Campaign of the Indus eBook

This eBook from the Gutenberg Project consists of approximately 158 pages of information about Campaign of the Indus.

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Extract from a Letter from W.H.  Macnaghten, Esq., Envoy and Minister to the Court of Shah Shooja-ool-Moolk, dated Cabool, 9th of August, 1839:—­

“By a letter signed jointly by his Excellency Lieutenant-General Sir John Keane and myself, dated the 3rd inst., the Right Hon. the Governor-General was apprised of the flight of Dost Mahomed Khan.

“The ex-chief was not accompanied by any person of consequence, and his followers are said to have been reduced to below the number of 100 on the day of his departure.  In the progress of Shah Shooja-ool-Moolk towards Cabool, his Majesty was joined by every person of rank and influence in the country, and he made his triumphal entry into the city on the evening of the 7th instant.  His Majesty has taken up his residence in the Bala Hissar, where he has required the British mission to remain for the present.”

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(From the Bombay Government Gazette Extraordinary of August 29th.)

Simla, August 26th, 1839.

A letter from Shikarbad, of August 3rd, states—­

“The chiefs with their military followers are flocking in by thousands.  No better commentary on the feeling regarding Dost Mahomed Khan could be given than the fact of his having been able to induce only 300 out of 12,000 men to accompany him; Capt.  Outram and seven other officers accompany the pursuing party.”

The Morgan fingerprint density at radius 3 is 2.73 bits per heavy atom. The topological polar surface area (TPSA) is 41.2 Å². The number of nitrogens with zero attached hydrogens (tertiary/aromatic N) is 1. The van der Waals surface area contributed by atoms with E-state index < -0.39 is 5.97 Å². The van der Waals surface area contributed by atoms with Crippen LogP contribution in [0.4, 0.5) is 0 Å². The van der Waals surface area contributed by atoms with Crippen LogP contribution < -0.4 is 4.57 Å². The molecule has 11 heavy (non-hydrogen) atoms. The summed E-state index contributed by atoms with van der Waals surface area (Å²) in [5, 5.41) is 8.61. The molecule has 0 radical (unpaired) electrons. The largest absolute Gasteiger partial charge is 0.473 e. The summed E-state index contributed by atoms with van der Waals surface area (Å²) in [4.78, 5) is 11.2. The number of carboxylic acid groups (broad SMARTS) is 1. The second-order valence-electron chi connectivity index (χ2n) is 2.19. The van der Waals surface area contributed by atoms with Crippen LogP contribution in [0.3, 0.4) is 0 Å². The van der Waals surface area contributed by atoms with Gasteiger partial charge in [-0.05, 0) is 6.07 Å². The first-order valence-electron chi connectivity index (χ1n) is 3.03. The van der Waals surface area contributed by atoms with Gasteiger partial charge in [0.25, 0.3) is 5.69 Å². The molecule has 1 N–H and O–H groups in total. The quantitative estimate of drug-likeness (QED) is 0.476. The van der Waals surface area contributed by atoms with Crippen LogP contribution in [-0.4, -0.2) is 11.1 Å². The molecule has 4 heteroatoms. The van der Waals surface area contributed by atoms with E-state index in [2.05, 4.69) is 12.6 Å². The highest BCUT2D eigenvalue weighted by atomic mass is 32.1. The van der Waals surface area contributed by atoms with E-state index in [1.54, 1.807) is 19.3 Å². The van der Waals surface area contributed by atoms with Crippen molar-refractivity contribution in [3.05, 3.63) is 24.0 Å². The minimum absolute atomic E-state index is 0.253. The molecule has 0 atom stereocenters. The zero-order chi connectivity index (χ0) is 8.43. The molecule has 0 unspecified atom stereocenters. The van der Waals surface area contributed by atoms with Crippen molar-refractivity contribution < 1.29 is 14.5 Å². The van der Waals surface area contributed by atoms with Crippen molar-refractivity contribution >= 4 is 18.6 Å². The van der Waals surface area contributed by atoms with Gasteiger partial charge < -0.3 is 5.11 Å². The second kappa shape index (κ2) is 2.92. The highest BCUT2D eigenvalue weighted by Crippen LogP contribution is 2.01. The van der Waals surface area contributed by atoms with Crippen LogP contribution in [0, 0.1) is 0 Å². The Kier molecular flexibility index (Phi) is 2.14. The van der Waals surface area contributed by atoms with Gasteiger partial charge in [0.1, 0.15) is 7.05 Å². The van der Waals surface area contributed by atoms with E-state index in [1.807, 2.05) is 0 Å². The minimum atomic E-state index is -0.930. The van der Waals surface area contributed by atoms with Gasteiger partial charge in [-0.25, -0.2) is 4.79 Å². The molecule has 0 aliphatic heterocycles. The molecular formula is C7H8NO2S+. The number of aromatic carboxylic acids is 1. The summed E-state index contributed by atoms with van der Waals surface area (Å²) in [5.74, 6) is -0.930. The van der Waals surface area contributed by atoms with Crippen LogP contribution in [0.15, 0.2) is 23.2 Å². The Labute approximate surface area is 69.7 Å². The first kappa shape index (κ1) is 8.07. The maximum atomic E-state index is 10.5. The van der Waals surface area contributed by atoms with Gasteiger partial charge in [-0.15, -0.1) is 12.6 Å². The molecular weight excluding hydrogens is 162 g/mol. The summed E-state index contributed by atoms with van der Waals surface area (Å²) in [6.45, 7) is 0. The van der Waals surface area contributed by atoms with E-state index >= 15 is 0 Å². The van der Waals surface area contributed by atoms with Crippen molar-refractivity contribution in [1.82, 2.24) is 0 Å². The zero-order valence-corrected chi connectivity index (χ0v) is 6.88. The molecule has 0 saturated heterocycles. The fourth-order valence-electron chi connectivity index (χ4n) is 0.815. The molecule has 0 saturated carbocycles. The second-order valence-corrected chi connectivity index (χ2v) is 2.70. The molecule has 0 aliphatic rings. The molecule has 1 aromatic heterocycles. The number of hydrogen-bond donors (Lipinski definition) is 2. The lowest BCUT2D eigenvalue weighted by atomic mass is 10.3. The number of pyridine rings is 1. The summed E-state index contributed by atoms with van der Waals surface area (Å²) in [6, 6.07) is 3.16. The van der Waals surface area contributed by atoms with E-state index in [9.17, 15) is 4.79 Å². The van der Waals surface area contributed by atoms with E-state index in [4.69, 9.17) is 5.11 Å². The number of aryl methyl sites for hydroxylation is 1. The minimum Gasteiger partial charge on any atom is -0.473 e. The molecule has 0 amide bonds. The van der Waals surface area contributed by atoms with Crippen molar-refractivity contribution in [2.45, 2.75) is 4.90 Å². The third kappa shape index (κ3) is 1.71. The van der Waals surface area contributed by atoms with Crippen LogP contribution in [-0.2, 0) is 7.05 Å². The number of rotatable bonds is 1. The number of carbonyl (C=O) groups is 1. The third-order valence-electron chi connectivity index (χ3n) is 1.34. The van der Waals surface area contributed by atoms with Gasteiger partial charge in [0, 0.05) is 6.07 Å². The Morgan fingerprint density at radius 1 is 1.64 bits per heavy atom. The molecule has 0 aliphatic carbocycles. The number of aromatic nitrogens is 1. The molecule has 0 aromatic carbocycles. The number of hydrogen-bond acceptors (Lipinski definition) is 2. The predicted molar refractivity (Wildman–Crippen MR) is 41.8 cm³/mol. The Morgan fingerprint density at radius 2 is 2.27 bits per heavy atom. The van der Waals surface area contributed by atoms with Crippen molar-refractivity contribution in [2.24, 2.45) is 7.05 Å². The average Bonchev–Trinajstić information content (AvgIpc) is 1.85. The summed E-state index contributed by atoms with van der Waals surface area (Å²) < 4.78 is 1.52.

The dates from the army at Cabool are to August the 9th.  The letters from thence give the following intelligence:—­

“The Shah’s reception at this place was equally gratifying as at Candahar, though the enthusiasm was not so boisterous.

“We arrived here yesterday, and, I am happy to say, with a sufficient stock of supplies in our Godown to render us quite independent of any foreign purchases for the next ten days, which will keep down prices, and save us from the extravagant rates which we were obliged to purchase at when we reached Candahar.  I have not been to the city yet, but am told it is far superior to Candahar.  Our people are now very well off; for the increased rations, and abundance and cheapness of grain as we came along, have left them nothing to want or wish for.”

Extract of a further letter from Shikarbad, August 3rd:—­

“The Afghans have not yet recovered from their astonishment at the rapidity with which Ghuzni fell into our hands, nor up to this moment will they believe how it was effected.

“This morning we received intelligence of Dost Mahomed’s flight towards Bamian; for several days past many of his former adherents had been joining the King.  Since this morning, thousands of Afghans have been coming in to tender their allegiance to his Majesty, who is in the greatest spirits at this pacific termination to the campaign, and says that God has now granted all his wishes, —­Cabool is at hand!

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Campaign of the Indus from Project Gutenberg. Public domain.
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